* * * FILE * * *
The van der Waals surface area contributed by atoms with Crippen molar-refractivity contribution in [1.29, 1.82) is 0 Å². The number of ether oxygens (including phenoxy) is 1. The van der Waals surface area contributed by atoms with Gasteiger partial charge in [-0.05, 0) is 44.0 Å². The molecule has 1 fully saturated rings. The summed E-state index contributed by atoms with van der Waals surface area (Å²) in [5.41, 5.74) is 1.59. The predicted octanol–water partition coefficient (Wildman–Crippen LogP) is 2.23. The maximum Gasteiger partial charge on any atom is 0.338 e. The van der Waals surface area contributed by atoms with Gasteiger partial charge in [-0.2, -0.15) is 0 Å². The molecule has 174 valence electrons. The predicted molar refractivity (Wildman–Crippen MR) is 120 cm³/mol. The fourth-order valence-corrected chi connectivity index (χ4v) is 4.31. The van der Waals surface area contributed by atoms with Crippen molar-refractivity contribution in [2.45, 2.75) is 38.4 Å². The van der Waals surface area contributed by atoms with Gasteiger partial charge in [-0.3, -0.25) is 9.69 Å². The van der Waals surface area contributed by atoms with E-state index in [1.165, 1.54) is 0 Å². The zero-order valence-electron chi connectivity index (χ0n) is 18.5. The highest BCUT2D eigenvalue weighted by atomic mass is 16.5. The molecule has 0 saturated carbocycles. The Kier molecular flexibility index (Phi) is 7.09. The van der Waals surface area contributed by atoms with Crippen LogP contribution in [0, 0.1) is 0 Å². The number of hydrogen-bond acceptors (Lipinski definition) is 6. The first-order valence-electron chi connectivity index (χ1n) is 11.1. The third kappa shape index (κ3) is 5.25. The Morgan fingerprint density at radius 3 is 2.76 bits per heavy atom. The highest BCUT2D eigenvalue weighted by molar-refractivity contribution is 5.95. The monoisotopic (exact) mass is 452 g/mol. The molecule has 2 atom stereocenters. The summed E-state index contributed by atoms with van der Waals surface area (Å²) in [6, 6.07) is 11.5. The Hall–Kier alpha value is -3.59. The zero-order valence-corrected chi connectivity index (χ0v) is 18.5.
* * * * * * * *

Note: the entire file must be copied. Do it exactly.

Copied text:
The van der Waals surface area contributed by atoms with Crippen molar-refractivity contribution in [1.29, 1.82) is 0 Å². The number of ether oxygens (including phenoxy) is 1. The van der Waals surface area contributed by atoms with Gasteiger partial charge in [-0.05, 0) is 44.0 Å². The molecule has 1 fully saturated rings. The summed E-state index contributed by atoms with van der Waals surface area (Å²) in [5.41, 5.74) is 1.59. The predicted octanol–water partition coefficient (Wildman–Crippen LogP) is 2.23. The maximum Gasteiger partial charge on any atom is 0.338 e. The van der Waals surface area contributed by atoms with Gasteiger partial charge in [-0.2, -0.15) is 0 Å². The molecule has 174 valence electrons. The predicted molar refractivity (Wildman–Crippen MR) is 120 cm³/mol. The fourth-order valence-corrected chi connectivity index (χ4v) is 4.31. The van der Waals surface area contributed by atoms with Crippen molar-refractivity contribution in [2.45, 2.75) is 38.4 Å². The van der Waals surface area contributed by atoms with Gasteiger partial charge in [-0.3, -0.25) is 9.69 Å². The van der Waals surface area contributed by atoms with E-state index in [1.165, 1.54) is 0 Å². The zero-order valence-electron chi connectivity index (χ0n) is 18.5. The highest BCUT2D eigenvalue weighted by atomic mass is 16.5. The molecule has 0 saturated carbocycles. The Kier molecular flexibility index (Phi) is 7.09. The van der Waals surface area contributed by atoms with Crippen LogP contribution in [0, 0.1) is 0 Å². The number of hydrogen-bond acceptors (Lipinski definition) is 6. The first-order valence-electron chi connectivity index (χ1n) is 11.1. The third kappa shape index (κ3) is 5.25. The Morgan fingerprint density at radius 3 is 2.76 bits per heavy atom. The highest BCUT2D eigenvalue weighted by molar-refractivity contribution is 5.95. The monoisotopic (exact) mass is 452 g/mol. The molecule has 2 atom stereocenters. The summed E-state index contributed by atoms with van der Waals surface area (Å²) in [6, 6.07) is 11.5. The Hall–Kier alpha value is -3.59. The zero-order valence-corrected chi connectivity index (χ0v) is 18.5.